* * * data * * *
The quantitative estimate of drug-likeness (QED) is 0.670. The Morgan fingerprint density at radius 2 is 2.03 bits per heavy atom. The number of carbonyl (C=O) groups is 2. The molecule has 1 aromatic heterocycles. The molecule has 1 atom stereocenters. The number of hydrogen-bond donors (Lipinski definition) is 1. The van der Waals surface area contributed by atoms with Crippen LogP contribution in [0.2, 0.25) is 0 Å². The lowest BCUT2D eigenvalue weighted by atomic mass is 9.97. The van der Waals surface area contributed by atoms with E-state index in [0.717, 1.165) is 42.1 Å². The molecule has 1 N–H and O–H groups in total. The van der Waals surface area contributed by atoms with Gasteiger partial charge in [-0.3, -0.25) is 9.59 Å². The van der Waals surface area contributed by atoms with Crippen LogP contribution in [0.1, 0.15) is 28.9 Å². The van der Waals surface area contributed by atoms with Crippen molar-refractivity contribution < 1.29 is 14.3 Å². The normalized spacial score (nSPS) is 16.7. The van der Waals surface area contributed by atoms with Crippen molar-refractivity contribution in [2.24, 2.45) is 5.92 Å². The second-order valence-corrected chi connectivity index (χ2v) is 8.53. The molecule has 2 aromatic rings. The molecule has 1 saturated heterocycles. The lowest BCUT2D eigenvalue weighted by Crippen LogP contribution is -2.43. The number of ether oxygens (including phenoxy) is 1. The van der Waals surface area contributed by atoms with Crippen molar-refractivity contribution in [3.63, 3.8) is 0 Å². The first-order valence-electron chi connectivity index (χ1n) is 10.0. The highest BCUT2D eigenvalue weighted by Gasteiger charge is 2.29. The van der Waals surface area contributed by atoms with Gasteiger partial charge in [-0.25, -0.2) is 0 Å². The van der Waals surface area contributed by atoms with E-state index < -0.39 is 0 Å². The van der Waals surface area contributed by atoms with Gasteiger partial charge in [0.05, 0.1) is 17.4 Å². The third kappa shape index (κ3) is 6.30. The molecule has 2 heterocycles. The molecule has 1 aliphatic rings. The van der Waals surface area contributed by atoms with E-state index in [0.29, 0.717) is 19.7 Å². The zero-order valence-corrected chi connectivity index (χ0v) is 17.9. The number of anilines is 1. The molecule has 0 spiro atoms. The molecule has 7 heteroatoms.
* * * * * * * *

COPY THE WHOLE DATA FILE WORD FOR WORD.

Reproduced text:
The quantitative estimate of drug-likeness (QED) is 0.670. The Morgan fingerprint density at radius 2 is 2.03 bits per heavy atom. The number of carbonyl (C=O) groups is 2. The molecule has 1 aromatic heterocycles. The molecule has 1 atom stereocenters. The number of hydrogen-bond donors (Lipinski definition) is 1. The van der Waals surface area contributed by atoms with Crippen LogP contribution in [0.2, 0.25) is 0 Å². The lowest BCUT2D eigenvalue weighted by atomic mass is 9.97. The van der Waals surface area contributed by atoms with E-state index in [0.717, 1.165) is 42.1 Å². The molecule has 1 N–H and O–H groups in total. The van der Waals surface area contributed by atoms with Gasteiger partial charge in [-0.3, -0.25) is 9.59 Å². The van der Waals surface area contributed by atoms with Crippen LogP contribution in [0.1, 0.15) is 28.9 Å². The van der Waals surface area contributed by atoms with Crippen molar-refractivity contribution < 1.29 is 14.3 Å². The normalized spacial score (nSPS) is 16.7. The van der Waals surface area contributed by atoms with Crippen molar-refractivity contribution in [2.24, 2.45) is 5.92 Å². The second-order valence-corrected chi connectivity index (χ2v) is 8.53. The molecule has 2 aromatic rings. The molecule has 1 saturated heterocycles. The lowest BCUT2D eigenvalue weighted by Crippen LogP contribution is -2.43. The number of ether oxygens (including phenoxy) is 1. The van der Waals surface area contributed by atoms with Crippen molar-refractivity contribution in [3.63, 3.8) is 0 Å². The first-order valence-electron chi connectivity index (χ1n) is 10.0. The highest BCUT2D eigenvalue weighted by Gasteiger charge is 2.29. The van der Waals surface area contributed by atoms with Gasteiger partial charge in [-0.25, -0.2) is 0 Å². The van der Waals surface area contributed by atoms with E-state index < -0.39 is 0 Å². The van der Waals surface area contributed by atoms with Gasteiger partial charge in [0.05, 0.1) is 17.4 Å². The third kappa shape index (κ3) is 6.30. The molecule has 2 heterocycles. The molecule has 1 aliphatic rings. The van der Waals surface area contributed by atoms with E-state index in [0.29, 0.717) is 19.7 Å². The zero-order valence-corrected chi connectivity index (χ0v) is 17.9. The number of anilines is 1. The molecule has 0 spiro atoms. The molecule has 7 heteroatoms.